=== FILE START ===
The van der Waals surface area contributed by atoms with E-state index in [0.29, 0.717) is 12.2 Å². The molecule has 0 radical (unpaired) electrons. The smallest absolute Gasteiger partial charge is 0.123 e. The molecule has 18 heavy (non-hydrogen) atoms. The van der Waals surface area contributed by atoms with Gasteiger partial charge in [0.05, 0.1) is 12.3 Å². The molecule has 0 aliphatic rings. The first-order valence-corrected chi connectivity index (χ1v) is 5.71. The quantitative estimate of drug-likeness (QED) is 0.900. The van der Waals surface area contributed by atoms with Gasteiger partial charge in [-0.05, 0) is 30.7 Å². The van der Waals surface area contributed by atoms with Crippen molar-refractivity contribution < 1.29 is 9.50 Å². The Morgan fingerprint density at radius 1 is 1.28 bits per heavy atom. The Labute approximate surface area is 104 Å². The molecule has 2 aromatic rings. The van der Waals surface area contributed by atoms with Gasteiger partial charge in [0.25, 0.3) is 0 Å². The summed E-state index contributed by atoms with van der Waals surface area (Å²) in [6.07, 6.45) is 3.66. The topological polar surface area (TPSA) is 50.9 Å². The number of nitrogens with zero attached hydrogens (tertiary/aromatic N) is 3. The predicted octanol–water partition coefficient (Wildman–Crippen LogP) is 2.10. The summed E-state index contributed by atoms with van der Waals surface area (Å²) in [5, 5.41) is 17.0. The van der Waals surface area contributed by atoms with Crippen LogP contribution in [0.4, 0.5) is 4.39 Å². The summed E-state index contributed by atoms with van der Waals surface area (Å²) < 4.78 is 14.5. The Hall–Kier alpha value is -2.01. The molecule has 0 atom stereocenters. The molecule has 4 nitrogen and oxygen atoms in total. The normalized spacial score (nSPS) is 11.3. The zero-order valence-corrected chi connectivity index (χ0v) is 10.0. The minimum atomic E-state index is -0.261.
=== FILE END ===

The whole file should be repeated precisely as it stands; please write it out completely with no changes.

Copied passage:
The van der Waals surface area contributed by atoms with E-state index in [0.29, 0.717) is 12.2 Å². The molecule has 0 radical (unpaired) electrons. The smallest absolute Gasteiger partial charge is 0.123 e. The molecule has 18 heavy (non-hydrogen) atoms. The van der Waals surface area contributed by atoms with Gasteiger partial charge in [0.05, 0.1) is 12.3 Å². The molecule has 0 aliphatic rings. The first-order valence-corrected chi connectivity index (χ1v) is 5.71. The quantitative estimate of drug-likeness (QED) is 0.900. The van der Waals surface area contributed by atoms with Gasteiger partial charge in [-0.05, 0) is 30.7 Å². The van der Waals surface area contributed by atoms with Crippen molar-refractivity contribution < 1.29 is 9.50 Å². The Morgan fingerprint density at radius 1 is 1.28 bits per heavy atom. The Labute approximate surface area is 104 Å². The molecule has 2 aromatic rings. The van der Waals surface area contributed by atoms with Gasteiger partial charge in [0.25, 0.3) is 0 Å². The summed E-state index contributed by atoms with van der Waals surface area (Å²) in [6.07, 6.45) is 3.66. The topological polar surface area (TPSA) is 50.9 Å². The number of nitrogens with zero attached hydrogens (tertiary/aromatic N) is 3. The predicted octanol–water partition coefficient (Wildman–Crippen LogP) is 2.10. The summed E-state index contributed by atoms with van der Waals surface area (Å²) in [5, 5.41) is 17.0. The van der Waals surface area contributed by atoms with Crippen LogP contribution in [0.4, 0.5) is 4.39 Å². The summed E-state index contributed by atoms with van der Waals surface area (Å²) < 4.78 is 14.5. The Hall–Kier alpha value is -2.01. The molecule has 0 atom stereocenters. The molecule has 4 nitrogen and oxygen atoms in total. The normalized spacial score (nSPS) is 11.3. The zero-order valence-corrected chi connectivity index (χ0v) is 10.0. The minimum atomic E-state index is -0.261.